16 Species Differences in Short-Term Habitat Affinity Chinook Chinook had higher affinity for instream structures (treated reach only) in July compared with August Steelhead had higher affinity for pools created by instream structures compared with pools in the treated reach in July. In August, overall habitat affinity was high and instream structures did not affect this behavior.

17 Species differences in abundance: Chinook and steelhead densities respond differently to structures Species differences in pool residence/affinity depending on structures Short-term, small scale studies can identify the effectiveness of these studies, but further observations are needed to determine whether population responses are long-term and observable in other reaches. Summary: effectiveness monitoring of instream structures, Entiat River

18 Key Management Questions for Effectiveness Monitoring 1.Which actions could be suggested as most important to managers and funding entities? 2.Which projects (if any) affected the environmental parameters (physical/chemical (water quality))? 3.What is the scale (reach/population) of the effect on environmental and biological parameters? 4.Are biological parameters affected at the population scale by single or multiple action types?

19 Key Management Questions for Effectiveness Monitoring 1.Which actions could be suggested as most important to managers and funding entities? 2.Which projects (if any) affected the environmental parameters (physical/chemical (water quality))? 3.What is the scale (reach/population) of the effect on environmental and biological parameters? 4.Are biological parameters affected at the population scale by single or multiple action types?

20 Key Management Questions for Effectiveness Monitoring 1.Which actions could be suggested as most important to managers and funding entities? RTT Deliberations/Recommendations: 1) Small-scale structures appear to have some benefit, but issues with short-duration of monitoring studies and replication need to be addressed 2) Small-scale structures recommended if properly sited and used in a complementary fashion with larger, channel spanning structures. 3) Dam removal in Beaver Cr. shows increased overall fish passage to/from upper reaches.

21 Key Management Questions for Effectiveness Monitoring 4. Are biological parameters affected at the population scale by single or multiple action types? Whole Beaver Cr. population shows demographic shifts in response to dam removal. Larger population scale (whole sub-basin, e.g.) effects might require population modeling after models can be parameterized based on biological responses observed at smaller scales

22 Dr. Phil Roni, NWFSC: Global review of effectiveness monitoring studies…limitations Generally: 1) There is little post-treatment monitoring to begin with 2) Studies do not cover a sufficient spatial/temporal scale 3) Metrics (response measurements) need to be consistent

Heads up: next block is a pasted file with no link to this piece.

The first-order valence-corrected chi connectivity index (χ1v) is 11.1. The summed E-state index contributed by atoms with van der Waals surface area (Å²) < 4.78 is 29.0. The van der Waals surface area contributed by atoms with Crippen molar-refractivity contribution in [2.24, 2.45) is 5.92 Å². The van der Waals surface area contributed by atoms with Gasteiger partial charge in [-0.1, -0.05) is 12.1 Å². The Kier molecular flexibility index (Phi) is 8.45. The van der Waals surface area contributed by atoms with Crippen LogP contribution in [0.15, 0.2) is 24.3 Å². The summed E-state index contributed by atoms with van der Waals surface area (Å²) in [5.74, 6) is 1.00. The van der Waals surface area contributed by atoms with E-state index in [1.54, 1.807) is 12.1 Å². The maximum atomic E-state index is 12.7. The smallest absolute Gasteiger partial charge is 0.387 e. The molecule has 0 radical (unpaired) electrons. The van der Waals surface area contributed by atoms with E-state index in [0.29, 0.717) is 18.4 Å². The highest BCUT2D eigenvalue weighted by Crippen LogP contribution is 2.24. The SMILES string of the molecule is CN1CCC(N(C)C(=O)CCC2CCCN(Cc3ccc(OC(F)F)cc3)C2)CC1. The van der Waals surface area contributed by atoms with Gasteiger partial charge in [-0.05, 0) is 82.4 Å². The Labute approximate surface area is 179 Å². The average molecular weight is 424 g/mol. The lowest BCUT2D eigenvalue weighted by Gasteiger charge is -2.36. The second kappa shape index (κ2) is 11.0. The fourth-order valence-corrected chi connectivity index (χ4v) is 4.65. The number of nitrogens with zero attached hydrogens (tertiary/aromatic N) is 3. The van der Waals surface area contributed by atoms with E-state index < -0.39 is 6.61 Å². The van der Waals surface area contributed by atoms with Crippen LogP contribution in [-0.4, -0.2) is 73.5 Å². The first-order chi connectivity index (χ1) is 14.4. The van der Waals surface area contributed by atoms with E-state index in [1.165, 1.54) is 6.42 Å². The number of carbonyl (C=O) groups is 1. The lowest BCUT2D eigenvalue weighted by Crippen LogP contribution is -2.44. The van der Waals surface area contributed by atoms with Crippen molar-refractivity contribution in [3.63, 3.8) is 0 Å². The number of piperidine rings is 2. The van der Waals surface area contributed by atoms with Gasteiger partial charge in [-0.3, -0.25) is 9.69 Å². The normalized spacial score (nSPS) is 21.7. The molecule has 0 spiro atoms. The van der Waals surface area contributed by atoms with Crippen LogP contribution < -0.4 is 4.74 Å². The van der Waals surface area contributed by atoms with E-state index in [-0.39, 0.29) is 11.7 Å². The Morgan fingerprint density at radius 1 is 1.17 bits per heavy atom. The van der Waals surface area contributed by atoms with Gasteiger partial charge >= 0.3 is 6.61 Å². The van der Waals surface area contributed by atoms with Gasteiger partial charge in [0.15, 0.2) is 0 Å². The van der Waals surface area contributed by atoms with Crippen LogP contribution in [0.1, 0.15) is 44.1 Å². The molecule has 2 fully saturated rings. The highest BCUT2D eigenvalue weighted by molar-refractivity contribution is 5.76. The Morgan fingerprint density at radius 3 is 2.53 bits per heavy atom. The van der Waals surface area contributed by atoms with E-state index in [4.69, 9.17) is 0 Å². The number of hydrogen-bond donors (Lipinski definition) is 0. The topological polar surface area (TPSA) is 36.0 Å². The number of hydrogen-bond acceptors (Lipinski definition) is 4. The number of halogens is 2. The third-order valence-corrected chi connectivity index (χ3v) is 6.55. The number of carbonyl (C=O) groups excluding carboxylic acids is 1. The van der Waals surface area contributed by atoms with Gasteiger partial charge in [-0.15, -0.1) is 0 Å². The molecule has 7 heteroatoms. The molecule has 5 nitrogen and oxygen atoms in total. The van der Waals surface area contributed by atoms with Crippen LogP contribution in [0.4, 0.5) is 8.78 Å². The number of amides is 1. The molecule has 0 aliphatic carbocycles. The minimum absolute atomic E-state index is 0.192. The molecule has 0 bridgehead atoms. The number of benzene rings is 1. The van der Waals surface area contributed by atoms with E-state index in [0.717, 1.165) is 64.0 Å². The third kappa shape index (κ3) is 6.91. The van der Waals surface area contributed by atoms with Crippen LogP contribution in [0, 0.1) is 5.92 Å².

23 2.Which projects (if any) affected the environmental parameters (physical/chemical (water quality)? Gross & ONeal showed decreased bank erosion as a result of livestock exclusion, but this was not specific to the Upper Columbia 3. What is the scale of the effect on environmental and biological parameters? From the survey of Upper Columbia projects (Gross & ONeal) it is difficult to determine successful projects due to many non-significant results and small effects Limitations from Effectiveness Monitoring in Upper Columbia

24 Whole-basin BACI monitoring of physical parameters in streams (Jordan et. al): Increased variation in thalweg depth (at deepest point across the stream) is expected to benefit fish. BACI monitoring shows that increase in variation following treatment is not distinguishable from pre-treatment conditions.

25 Observation of variation in thalweg depth through time confirms that only one treated site differed from controls.

26 UCRTT Advisory Notes: Actions that have a short life span and that do not restore ecosystem processes, likely less effective in long term e.g., instream structures possibly ineffective in some locations due to flow patterns which affect erosion/damage over time Need for process-based actions, rather than actions that address symptoms rather than causes of degradation

27 Protect High Quality Habitats Functioning habitats Natural areas Refuge areas Water Quality and Quantity Improve quality Provide adequate flow Habitat Connectivity Restore Watershed Processes Sediment and hydrology Riparian and floodplain Improve Instream Habitat Instream structures Nutrient enhancement UCRTT concludes that managers should follow a sequence of actions similar to those outlined by Roni There is little evidence from the Upper Columbia that water quality is a limiting factor, whereas water quantity is being addressed in some locations Connectivity projects have shown some success (e.g., Beaver Cr./Methow) Instream structures: In Lower E UCRTT recommends properly sited structures and longer term study of effects on fish populations and stability of smaller structures. UCRTT Management Recommendations